Enterovirus A71 (EV-A71) causes self-limiting, hand-foot-and-mouth disease (HFMD) that may rarely be complicated by encephalomyelitis. Person-to-person transmission is usually by fecal-oral or oral-oral routes. To study viral replication sites in the oral cavity and other tissues, and to gain further insights into virus shedding and neuropathogenesis, we developed a consistent, orally-infected, 2-week-old hamster model of HFMD and EV-A71 encephalomyelitis. Tissues from orally-infected, 2-week-old hamsters were studied by light microscopy, immunohistochemistry and in situ hybridization to detect viral antigens and RNA, respectively, and by virus titration. Hamsters developed the disease and died after 4–8 days post infection; LD50 was 25 CCID50. Macroscopic cutaneous lesions around the oral cavity and paws were observed. Squamous epithelium in the lip, oral cavity, paw, skin, and esophagus, showed multiple small inflammatory foci around squamous cells that demonstrated viral antigens/RNA. Neurons (brainstem, spinal cord, sensory ganglia), acinar cells (salivary gland, lacrimal gland), lymphoid cells (lymph node, spleen), and muscle fibres (skeletal, cardiac and smooth muscles), liver and gastric epithelium also showed varying amounts of viral antigens/RNA. Intestinal epithelium, Peyer’s patches, thymus, pancreas, lung and kidney were negative. Virus was isolated from oral washes, feces, brain, spinal cord, skeletal muscle, serum, and other tissues. Our animal model should be useful to study squamous epitheliotropism, neuropathogenesis, oral/fecal shedding in EV-A71 infection, person-to-person transmission, and to test anti-viral drugs and vaccines.
Citation: Phyu WK, Ong KC, Wong KT (2016) A Consistent Orally-Infected Hamster Model for Enterovirus A71 Encephalomyelitis Demonstrates Squamous Lesions in the Paws, Skin and Oral Cavity Reminiscent of Hand-Foot-and-Mouth Disease. PLoS ONE11(1): e0147463. https://doi.org/10.1371/journal.pone.0147463
Editor: Zheng Xing, University of Minnesota College of Veterinary Medicine, UNITED STATES
Received: August 24, 2015; Accepted: December 31, 2015; Published: January 27, 2016
Copyright: © 2016 Phyu et al. This is an open access article distributed under the terms of the Creative Commons Attribution License, which permits unrestricted use, distribution, and reproduction in any medium, provided the original author and source are credited.
Data Availability: All relevant data are within the paper and its Supporting Information files.
Funding: This work was supported by the UM/MoHE High Impact Research Grant H-20001-E00004, Ministry of Higher Education, Malaysia, and the research grant RG141/09HTM, University of Malaya, Kuala Lumpur, Malaysia.
Competing interests: The authors have declared that no competing interests exist.
Abbreviations: EV-A71, Enterovirus A71; HFMD, hand-foot-and-mouth disease; LD50, median lethal dose; CCID50, 50% cell culture infectious dose; p.i., post infection; CNS, central nervous system; DMEM, Dulbecco’s modified Eagle’s growth medium; MAV, mouse-adapted virus; PBS, phosphate buffered saline; SCARB2, Scavenger Receptor Class B member 2
Enterovirus A71 (EV-A71) is a non-enveloped, single-stranded, positive-sense RNA virus which belongs to the human Enterovirus A species group within the Picornaviridae family. The EV-A71 genome is approximately 7.4 kb and encodes for 4 capsid proteins and other non-structural proteins [1,2]. It is one of the enteroviruses most often associated with large outbreaks of pediatric hand-foot-and-mouth disease (HFMD) [3,4]. Classical HFMD presents with skin rashes or vesicles on the palms, soles, knees and buttocks, and vesicles or ulcers in the oral cavity and tongue . Although most patients recover uneventfully, EV-A71 infection may sometimes be complicated by aseptic meningitis, acute flaccid paralysis and encephalomyelitis [6–8].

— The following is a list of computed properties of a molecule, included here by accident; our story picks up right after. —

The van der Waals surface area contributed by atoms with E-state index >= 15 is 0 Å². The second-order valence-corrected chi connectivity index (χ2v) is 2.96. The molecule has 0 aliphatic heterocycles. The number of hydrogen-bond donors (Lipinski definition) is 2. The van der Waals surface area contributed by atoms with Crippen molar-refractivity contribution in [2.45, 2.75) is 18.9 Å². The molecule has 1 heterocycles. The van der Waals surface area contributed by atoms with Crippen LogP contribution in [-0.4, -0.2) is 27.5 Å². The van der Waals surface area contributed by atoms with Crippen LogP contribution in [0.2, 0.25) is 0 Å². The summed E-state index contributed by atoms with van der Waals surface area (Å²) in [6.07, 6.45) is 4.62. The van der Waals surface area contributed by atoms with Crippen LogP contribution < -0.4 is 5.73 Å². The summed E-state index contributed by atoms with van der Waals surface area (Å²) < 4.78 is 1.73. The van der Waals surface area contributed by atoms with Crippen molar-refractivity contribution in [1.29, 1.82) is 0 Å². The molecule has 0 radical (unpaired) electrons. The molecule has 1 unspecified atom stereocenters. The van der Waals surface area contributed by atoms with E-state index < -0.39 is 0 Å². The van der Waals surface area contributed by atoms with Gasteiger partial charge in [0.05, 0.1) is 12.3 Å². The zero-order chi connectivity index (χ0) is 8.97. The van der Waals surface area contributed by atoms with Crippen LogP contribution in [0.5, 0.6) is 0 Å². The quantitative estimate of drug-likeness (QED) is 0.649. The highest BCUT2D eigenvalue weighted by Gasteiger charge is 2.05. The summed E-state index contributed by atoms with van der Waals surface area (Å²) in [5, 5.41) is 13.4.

Person-to-person transmission of enteroviruses, most commonly occurs through fecal-oral and oral-oral routes . Consistent with this, the primary replication sites for the virus could be in the oral cavity and/or gastrointestinal tract as virus was frequently isolated from throat swabs, oral secretions and stools [1,9–11]. More recently, the tonsillar crypt epithelium has been identified as an important extra-central nervous system (CNS) viral replication site and a source of virus shedding into the oral cavity, and may also be a portal for viral entry into the body . In complicated HFMD, neuroinvasion most probably follows viremia [13–15]. Fatal cases of EV-A71 encephalomyelitis showed stereotyped distribution of inflammation in the spinal cord, brainstem, hypothalamus, cerebellar dentate nucleus and the cerebrum [16,17]. Virus could be isolated from CNS tissues, and viral antigens/RNA and virions were localized to infected neurons, confirming viral cytolysis as an important cause of neuronal injury [16–18].
Viral predilection for neurons or neuronotropism has also been demonstrated in monkey and mouse models of EV-A71 infection [13,19–23]. Furthermore, retrograde axonal viral transport up peripheral and cranial motor nerves to infect the CNS has also been shown in the mouse model [21,24]. However, in most of these models, the routes of infection were mostly parenteral, via intraspinal, intracerebral, intratracheal, intraperitoneal, intramuscular, and subcutaneous routes [13,20,21,24]. Although infection by the natural oral route in animal models is desirable, it is rare and consistently successful infections have never been described [21,22,25,26]. Preliminary observations in a new hamster model used to test the protective efficacy of an EV-A71 candidate vaccine against infection by a mouse-adapted virus (MAV), suggested that it may be useful as an alternative small animal model for EV-A71 infection . In this study, we report its further characterization as a suitable model for EV-A71 infection that could be consistently infected by the oral route. With optimum viral doses, the model invariably developed CNS infection and squamous epithelial lesions in the paws, skin and oral cavity that is strikingly reminiscent of HFMD. This model extends our existing knowledge on the viral cellular targets and pathogenesis of EV-A71 infection.